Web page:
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Now there was a woman who had been suffering from haemorrhages for twelve years. She had endured much under many physicians, and had spent all that she had; and she was no better, but rather grew worse.She had heard about Jesus, and came up behind him in the crowd and touched his cloak, for she said, ‘If I but touch his clothes, I will be made well.’ Immediately her haemorrhage stopped; and she felt in her body that she was healed of her disease. Immediately aware that power had gone forth from him, Jesus turned about in the crowd and said, ‘Who touched my clothes?’ And his disciples said to him, ‘You see the crowd pressing in on you; how can you say, “Who touched me?” ’ He looked all round to see who had done it. But the woman, knowing what had happened to her, came in fear and trembling, fell down before him, and told him the whole truth. He said to her, ‘Daughter, your faith has made you well; go in peace, and be healed of your disease.’

Mark 5:25-34, NRSV

Preached Sunday, October 1, 2017 at Westfield Church by the Rev. Jonathan Chapman

They were all looking for a miracle. Every last one of them who was following Jesus wanted to see a miracle, an exorcism, a healing—something. They’d heard of the one who could do such things, and they were all clamoring to see it for themselves. Which is why they were all there when Jairus fell at Jesus’ feet begging for help for his near-death daughter. You can almost hear the crowd thinking, “This is it! Here it is!”

And so, they follow Jesus—jostling for position, trying to get as close as they can to the One who heals. And in the chaos, as they’re bumping up against each other, Jesus feels a Divine spark leave him. It was quick, but he was sure he felt it. It wasn’t the kind of thing that happened every day. It was something that took belief, that took faith.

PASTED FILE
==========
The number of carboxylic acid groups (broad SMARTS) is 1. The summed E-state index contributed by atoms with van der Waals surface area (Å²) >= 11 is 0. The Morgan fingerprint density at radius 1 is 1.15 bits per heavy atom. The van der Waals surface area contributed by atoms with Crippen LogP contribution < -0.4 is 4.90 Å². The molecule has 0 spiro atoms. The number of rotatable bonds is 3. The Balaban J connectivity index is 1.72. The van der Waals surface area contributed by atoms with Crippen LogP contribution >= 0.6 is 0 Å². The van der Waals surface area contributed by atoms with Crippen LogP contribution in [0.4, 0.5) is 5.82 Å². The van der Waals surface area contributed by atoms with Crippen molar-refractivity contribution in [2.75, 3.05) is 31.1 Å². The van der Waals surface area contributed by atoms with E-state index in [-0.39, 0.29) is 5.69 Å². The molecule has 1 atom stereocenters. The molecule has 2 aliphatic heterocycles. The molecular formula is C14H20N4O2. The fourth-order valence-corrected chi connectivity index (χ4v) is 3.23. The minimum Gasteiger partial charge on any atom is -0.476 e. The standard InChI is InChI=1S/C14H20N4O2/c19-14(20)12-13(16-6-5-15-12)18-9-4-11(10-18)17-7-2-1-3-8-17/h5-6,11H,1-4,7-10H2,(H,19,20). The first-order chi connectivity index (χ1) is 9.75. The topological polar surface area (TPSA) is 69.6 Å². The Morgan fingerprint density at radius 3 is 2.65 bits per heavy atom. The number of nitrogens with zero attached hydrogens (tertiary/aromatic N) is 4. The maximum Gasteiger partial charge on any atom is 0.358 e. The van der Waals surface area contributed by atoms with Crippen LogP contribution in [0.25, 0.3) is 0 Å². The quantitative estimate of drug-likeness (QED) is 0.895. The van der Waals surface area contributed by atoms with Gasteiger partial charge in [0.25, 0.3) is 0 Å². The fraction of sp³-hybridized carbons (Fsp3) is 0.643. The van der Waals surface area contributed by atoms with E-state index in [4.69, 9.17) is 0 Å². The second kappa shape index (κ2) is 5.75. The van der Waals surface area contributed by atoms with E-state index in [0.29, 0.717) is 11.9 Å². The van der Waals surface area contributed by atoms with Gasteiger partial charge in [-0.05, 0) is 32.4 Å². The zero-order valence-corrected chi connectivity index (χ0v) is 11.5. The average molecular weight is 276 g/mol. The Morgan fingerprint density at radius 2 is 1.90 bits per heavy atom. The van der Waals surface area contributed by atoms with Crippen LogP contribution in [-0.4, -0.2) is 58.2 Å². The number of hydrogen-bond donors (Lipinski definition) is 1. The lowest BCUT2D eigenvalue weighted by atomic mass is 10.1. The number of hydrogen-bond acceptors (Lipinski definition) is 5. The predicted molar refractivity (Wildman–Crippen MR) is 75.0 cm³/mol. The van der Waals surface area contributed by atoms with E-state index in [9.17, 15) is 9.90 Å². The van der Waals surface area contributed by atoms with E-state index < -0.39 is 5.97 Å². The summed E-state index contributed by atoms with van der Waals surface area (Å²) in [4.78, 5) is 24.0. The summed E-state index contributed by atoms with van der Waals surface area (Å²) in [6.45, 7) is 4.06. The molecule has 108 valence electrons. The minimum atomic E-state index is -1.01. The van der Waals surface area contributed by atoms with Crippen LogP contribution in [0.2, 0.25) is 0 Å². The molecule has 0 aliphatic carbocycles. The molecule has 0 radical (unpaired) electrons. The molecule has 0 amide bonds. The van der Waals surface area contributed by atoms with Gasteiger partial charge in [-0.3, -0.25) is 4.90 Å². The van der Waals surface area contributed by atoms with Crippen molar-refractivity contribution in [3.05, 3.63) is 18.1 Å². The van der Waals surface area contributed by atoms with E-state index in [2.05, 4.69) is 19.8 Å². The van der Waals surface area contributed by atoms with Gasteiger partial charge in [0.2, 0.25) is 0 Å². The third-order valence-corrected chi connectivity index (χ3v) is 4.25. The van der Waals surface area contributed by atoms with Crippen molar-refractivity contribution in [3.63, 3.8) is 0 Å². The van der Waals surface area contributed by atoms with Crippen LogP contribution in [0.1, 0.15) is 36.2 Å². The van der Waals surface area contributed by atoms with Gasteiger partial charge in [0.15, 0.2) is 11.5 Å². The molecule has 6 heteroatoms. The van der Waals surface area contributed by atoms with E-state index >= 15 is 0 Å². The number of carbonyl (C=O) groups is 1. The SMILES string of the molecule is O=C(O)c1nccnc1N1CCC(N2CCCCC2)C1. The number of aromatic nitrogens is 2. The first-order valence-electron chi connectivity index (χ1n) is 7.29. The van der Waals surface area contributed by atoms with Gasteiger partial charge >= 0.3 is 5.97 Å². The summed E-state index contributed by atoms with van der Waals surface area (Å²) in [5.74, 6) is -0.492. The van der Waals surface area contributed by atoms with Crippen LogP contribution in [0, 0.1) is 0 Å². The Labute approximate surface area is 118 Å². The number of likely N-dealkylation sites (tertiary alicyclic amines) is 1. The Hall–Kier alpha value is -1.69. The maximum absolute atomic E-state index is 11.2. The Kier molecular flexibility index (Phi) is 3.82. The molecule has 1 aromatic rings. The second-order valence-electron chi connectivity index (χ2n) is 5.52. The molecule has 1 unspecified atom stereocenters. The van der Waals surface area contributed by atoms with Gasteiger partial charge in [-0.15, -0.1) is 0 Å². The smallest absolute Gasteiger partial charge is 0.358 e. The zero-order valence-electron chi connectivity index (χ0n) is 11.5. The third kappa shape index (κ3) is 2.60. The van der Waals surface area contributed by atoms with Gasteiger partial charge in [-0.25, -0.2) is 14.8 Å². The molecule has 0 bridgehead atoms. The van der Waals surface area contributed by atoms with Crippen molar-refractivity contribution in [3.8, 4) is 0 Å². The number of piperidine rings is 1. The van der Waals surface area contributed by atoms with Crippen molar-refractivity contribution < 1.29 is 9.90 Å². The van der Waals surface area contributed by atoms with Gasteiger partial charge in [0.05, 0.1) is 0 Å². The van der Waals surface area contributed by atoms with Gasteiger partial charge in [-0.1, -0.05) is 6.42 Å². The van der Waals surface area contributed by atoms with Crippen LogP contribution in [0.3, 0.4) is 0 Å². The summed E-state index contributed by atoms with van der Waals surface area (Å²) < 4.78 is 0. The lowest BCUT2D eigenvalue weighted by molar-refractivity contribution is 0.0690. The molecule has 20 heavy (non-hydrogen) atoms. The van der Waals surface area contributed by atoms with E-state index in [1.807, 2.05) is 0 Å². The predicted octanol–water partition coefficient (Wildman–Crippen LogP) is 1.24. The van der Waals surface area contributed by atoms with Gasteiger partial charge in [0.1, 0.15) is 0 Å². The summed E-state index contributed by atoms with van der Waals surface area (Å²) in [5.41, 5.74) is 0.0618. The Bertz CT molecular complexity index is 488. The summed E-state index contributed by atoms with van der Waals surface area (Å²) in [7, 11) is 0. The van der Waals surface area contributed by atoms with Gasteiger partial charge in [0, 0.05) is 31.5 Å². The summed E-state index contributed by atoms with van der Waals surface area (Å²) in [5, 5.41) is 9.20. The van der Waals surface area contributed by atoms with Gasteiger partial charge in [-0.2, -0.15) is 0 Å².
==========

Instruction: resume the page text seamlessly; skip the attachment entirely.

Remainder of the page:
We don’t know the name of the woman who touched him, the woman who’d tried everything to heal her bleeding—who’d spent all of her money and visited every doctor around trying to find a solution. Mark doesn’t give us her name. He just tells us of her desperation, of her desperate need for healing and of her desperate belief that if she just touched the hem of his clothes, that she would be healed.

So she crowded him, along with the others, but down toward the ground where the others couldn’t really see, and she reached and stretched. Just a bit further, she was almost there. She almost had him. Then, finally, she felt the rough weave brush against her finger and gave the fabric a quick tug. And in an instant, she could tell it had worked, that something was different, that she was healed. She had pulled on his cloak like a child trying to get her parent’s attention. Jesus spun on his heel. It wasn’t anger, more shock. “Who touched me?” he asked.

His disciples, ever stating the obvious, rolled their eyes and replied, “Uh, Jesus? There are lots of people around here. Lots of people have probably touched you.”

But the woman, the one whose name we don’t know, knew what had happened to her. She approached Jesus in fear and trembling, Mark tells us, and she told him the whole truth.